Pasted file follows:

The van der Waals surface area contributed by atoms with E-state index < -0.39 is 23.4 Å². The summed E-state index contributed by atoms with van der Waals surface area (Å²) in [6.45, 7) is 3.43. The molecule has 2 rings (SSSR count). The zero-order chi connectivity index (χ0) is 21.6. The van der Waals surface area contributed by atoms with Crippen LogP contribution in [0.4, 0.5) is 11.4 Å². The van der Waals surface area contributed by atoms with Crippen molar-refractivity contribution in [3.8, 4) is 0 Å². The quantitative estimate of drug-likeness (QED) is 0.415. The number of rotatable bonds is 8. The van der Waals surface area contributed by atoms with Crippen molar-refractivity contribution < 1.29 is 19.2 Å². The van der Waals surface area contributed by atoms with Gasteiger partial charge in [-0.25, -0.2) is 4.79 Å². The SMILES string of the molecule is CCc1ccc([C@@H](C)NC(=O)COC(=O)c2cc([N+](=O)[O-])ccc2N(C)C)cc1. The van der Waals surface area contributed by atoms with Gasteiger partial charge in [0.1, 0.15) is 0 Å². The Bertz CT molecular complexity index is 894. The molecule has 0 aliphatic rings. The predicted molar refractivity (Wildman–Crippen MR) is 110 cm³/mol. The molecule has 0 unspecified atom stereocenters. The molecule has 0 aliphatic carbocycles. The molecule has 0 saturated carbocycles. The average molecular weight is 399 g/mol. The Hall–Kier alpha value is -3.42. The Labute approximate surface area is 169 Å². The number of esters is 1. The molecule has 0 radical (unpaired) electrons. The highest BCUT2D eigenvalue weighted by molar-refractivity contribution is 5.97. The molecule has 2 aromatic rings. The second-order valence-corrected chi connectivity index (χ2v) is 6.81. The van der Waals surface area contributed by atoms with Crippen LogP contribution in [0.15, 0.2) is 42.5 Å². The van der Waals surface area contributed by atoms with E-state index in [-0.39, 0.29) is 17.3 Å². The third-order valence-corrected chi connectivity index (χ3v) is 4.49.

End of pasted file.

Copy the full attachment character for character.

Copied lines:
The van der Waals surface area contributed by atoms with E-state index < -0.39 is 23.4 Å². The summed E-state index contributed by atoms with van der Waals surface area (Å²) in [6.45, 7) is 3.43. The molecule has 2 rings (SSSR count). The zero-order chi connectivity index (χ0) is 21.6. The van der Waals surface area contributed by atoms with Crippen LogP contribution in [0.4, 0.5) is 11.4 Å². The van der Waals surface area contributed by atoms with Crippen molar-refractivity contribution in [3.8, 4) is 0 Å². The quantitative estimate of drug-likeness (QED) is 0.415. The number of rotatable bonds is 8. The van der Waals surface area contributed by atoms with Crippen molar-refractivity contribution < 1.29 is 19.2 Å². The van der Waals surface area contributed by atoms with Gasteiger partial charge in [-0.25, -0.2) is 4.79 Å². The SMILES string of the molecule is CCc1ccc([C@@H](C)NC(=O)COC(=O)c2cc([N+](=O)[O-])ccc2N(C)C)cc1. The van der Waals surface area contributed by atoms with Gasteiger partial charge in [0.1, 0.15) is 0 Å². The Bertz CT molecular complexity index is 894. The molecule has 0 aliphatic rings. The predicted molar refractivity (Wildman–Crippen MR) is 110 cm³/mol. The molecule has 0 unspecified atom stereocenters. The molecule has 0 aliphatic carbocycles. The molecule has 0 saturated carbocycles. The average molecular weight is 399 g/mol. The Hall–Kier alpha value is -3.42. The Labute approximate surface area is 169 Å². The number of esters is 1. The molecule has 0 radical (unpaired) electrons. The highest BCUT2D eigenvalue weighted by molar-refractivity contribution is 5.97. The molecule has 2 aromatic rings. The second-order valence-corrected chi connectivity index (χ2v) is 6.81. The van der Waals surface area contributed by atoms with Crippen LogP contribution in [0.15, 0.2) is 42.5 Å². The van der Waals surface area contributed by atoms with E-state index in [-0.39, 0.29) is 17.3 Å². The third-order valence-corrected chi connectivity index (χ3v) is 4.49.